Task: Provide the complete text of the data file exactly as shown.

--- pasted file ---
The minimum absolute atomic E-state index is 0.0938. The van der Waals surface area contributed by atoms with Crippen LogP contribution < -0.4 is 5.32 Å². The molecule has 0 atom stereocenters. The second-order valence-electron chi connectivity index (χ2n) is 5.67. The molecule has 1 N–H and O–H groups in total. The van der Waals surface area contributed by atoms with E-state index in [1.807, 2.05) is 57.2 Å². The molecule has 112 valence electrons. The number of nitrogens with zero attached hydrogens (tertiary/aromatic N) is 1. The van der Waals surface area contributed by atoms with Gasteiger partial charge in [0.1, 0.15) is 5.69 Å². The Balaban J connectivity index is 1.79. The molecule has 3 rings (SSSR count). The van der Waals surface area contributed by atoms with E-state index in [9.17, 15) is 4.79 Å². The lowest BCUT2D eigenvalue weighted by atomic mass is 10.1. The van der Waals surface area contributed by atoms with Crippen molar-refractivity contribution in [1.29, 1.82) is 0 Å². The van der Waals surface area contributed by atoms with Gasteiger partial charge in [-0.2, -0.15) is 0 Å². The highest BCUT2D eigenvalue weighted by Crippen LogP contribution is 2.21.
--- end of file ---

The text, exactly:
The minimum absolute atomic E-state index is 0.0938. The van der Waals surface area contributed by atoms with Crippen LogP contribution < -0.4 is 5.32 Å². The molecule has 0 atom stereocenters. The second-order valence-electron chi connectivity index (χ2n) is 5.67. The molecule has 1 N–H and O–H groups in total. The van der Waals surface area contributed by atoms with E-state index in [1.807, 2.05) is 57.2 Å². The molecule has 112 valence electrons. The number of nitrogens with zero attached hydrogens (tertiary/aromatic N) is 1. The van der Waals surface area contributed by atoms with Gasteiger partial charge in [0.1, 0.15) is 5.69 Å². The Balaban J connectivity index is 1.79. The molecule has 3 rings (SSSR count). The van der Waals surface area contributed by atoms with E-state index in [9.17, 15) is 4.79 Å². The lowest BCUT2D eigenvalue weighted by atomic mass is 10.1. The van der Waals surface area contributed by atoms with Crippen molar-refractivity contribution in [1.29, 1.82) is 0 Å². The van der Waals surface area contributed by atoms with Gasteiger partial charge in [-0.2, -0.15) is 0 Å². The highest BCUT2D eigenvalue weighted by Crippen LogP contribution is 2.21.